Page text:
To investigate this post-dating issue for yourself, click on the Rental History link located just above the At Home section of your Blockbuster Online queue and crosscheck Blockbuster's reported dates with the actual dates from your own records.

Make sure to keep accurate records of all of your transactions with Blockbuster. You may need these records to defend yourself against Blockbuster at some point. These records will also come in handy if you choose to take action against Blockbuster at some point in the future.


Blockbuster Store Returns May Sit in Queue's At Home Section Indefinitely

Be aware that you must check the At Home section of your queue at least once per day. Blockbuster Online seems to have a system problem or be engaging in an intentional delay tactic that will allow a returned DVD to sit idly in the At Home section of your queue for multiple days.

Even if you personally return a store DVD to a Blockbuster store and call the manager of the Blockbuster store to confirm the DVD has been scanned into the system, the DVD can still sit in your queue and occupy a shipping slot indefinitely. Every day a returned DVD incorrectly remains in the At Home section of your queue is a day you are not able to fully benefit from your subscription. Please note that Blockbuster will continue to charge you the full subscription fee even if unnecessary shipping delays of this nature are Blockbuster's fault.

The best thing is to call Blockbuster at the first sign of any shipping delay. You can reach Blockbuster toll-free at (866) 692-2789. Blockbuster may ask you to wait twenty-four hours before reporting a delay, but this is a ridiculous request. Blockbuster's system should be able to update at least hourly. If their system updates less than that, they need to fix it.


How to Investigate Artificial Blockbuster Store Check-In Delays

During the last several days, the Blockbuster Underground test account has revealed a peculiar new trend that might negatively affect some Blockbuster Online subscribers. The possible delay tactic limits the DVDs a subscriber can receive each month by allowing or intentionally creating a lengthy delay between the time a Blockbuster subscriber returns a store DVD and the time the Blockbuster Online system updates to reflect the return. The issue could easily add a day or two to the turnaround time for each DVD.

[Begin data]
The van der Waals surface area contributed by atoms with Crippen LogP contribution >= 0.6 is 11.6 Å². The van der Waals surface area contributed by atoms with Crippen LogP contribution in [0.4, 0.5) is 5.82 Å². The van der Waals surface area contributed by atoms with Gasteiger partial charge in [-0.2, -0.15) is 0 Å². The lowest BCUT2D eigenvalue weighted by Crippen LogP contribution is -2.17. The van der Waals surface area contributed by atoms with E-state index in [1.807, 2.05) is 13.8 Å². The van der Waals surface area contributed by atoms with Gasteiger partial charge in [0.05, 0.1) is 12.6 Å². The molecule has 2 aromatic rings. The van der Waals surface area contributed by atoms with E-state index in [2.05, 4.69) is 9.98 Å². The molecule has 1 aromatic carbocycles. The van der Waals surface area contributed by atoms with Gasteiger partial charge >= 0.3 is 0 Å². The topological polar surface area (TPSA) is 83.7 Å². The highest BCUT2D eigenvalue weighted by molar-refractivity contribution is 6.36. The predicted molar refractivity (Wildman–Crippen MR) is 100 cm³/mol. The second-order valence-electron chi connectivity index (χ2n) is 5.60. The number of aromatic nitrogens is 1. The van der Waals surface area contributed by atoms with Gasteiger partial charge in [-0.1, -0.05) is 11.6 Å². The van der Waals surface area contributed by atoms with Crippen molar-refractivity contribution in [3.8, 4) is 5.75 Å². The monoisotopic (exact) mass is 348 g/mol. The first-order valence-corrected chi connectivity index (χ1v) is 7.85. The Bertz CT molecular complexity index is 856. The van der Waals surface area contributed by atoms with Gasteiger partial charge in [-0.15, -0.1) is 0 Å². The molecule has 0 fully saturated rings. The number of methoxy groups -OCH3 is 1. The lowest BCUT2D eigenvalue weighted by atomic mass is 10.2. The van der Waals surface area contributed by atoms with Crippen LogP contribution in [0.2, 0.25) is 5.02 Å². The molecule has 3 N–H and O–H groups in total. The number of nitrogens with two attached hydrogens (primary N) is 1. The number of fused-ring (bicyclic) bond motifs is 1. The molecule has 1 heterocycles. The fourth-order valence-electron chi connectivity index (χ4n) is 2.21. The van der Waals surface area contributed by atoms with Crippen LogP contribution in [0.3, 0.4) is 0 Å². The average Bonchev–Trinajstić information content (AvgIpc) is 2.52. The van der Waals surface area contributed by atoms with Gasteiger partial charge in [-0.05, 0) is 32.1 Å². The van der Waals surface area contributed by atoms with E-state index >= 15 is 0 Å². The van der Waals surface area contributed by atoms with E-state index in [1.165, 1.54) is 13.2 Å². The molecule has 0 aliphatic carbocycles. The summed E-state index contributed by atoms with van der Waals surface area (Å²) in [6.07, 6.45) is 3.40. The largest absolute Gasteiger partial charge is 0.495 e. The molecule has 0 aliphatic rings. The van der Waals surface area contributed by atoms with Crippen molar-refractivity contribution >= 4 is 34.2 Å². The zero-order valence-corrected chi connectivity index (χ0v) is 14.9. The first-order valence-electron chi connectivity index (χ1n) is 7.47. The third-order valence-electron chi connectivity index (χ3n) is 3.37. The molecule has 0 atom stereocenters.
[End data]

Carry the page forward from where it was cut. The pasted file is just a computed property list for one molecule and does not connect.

The most troubling thing about these delays is that they have the appearance of being artificial and intentional. Past system update patterns and current system update patterns show some inconsistencies that seem to have no reasonable explanation.

Under this new possible throttling tactic, store DVDs returned at the same time and at the same store may not clear the Blockbuster online system at the same time. This inconsistency strongly suggests the delays are not due to a legitimate system update schedule issue. For example, if the Blockbuster system were updating only once every twenty-four hours, generally all store DVDs returned at the same time should be clearing the system at about the same time. If two DVDs are returned at exactly the same time and they are clearing the Blockbuster Online system at very different times, that suggests the delays are artificial and, therefore, intentional.

Certainly, a Blockbuster employee might scan in one DVD and then not scan in another DVD for hours. This might account for discrepancies of a few hours, but this would not account for delays sometimes far exceeding twenty-four hours, especially since a couple of weeks ago, DVDs returned to the same store were normally clearing the Blockbuster Online system at nearly the same time and in less than a few hours. Often, returned store DVDs would clear in less than an hour.

Another reason the system delays seem artificial is that in-store exchanges (i.e., online DVDs exchanged for store DVDs) still show up in the system rapidly. This feature of the system seems to be mysteriously unaffected by the new delays. In-store exchanges commonly show up in the Blockbuster system within an hour of the transaction. How could the system so quickly update to show when store DVDs go out but then take a full day longer to reflect when those same DVDs came back?

You can test all of this for yourself and see if you are being throttled by Blockbuster in this manner. Here is how to conduct your own investigation.

  1. The next time you exchange your Blockbuster Online DVDs for store rentals at a Blockbuster store, make a note of the time, go straight home, and check your Blockbuster Online queue.
  2. Your in-store exchanges will probably already be reflected by your queue, indicating the Blockbuster Online system has updated.
  3. If the new store rentals do not appear in your queue, check your queue every hour or so until the new store rentals appear in the At Home section of your queue.
  4. Make a note of the time.
  5. When you later return those store rentals, take them into the store to a Blockbuster counter clerk, and ask the counter clerk to scan the DVDs in front of you. Ask the clerk to verify the DVDs are showing up in the system as being checked in. (The store's system update should be almost instantaneous.) You may even want to ask for a receipt or other form of proof for the return. Regardless, make a note of the time the DVDs were scanned at the store.
  6. When you get home, check your Blockbuster Online queue periodically until the store rental DVDs clear the At Home section of your queue.
  7. Make a note of the approximate time you notice each DVD clearing your queue.
  8. If your returned store DVDs clear at significantly different times, or if the DVDs remain in your queue beyond 6:00AM (Eastern) the following morning, there is a problem, and you are probably being throttled by Blockbuster.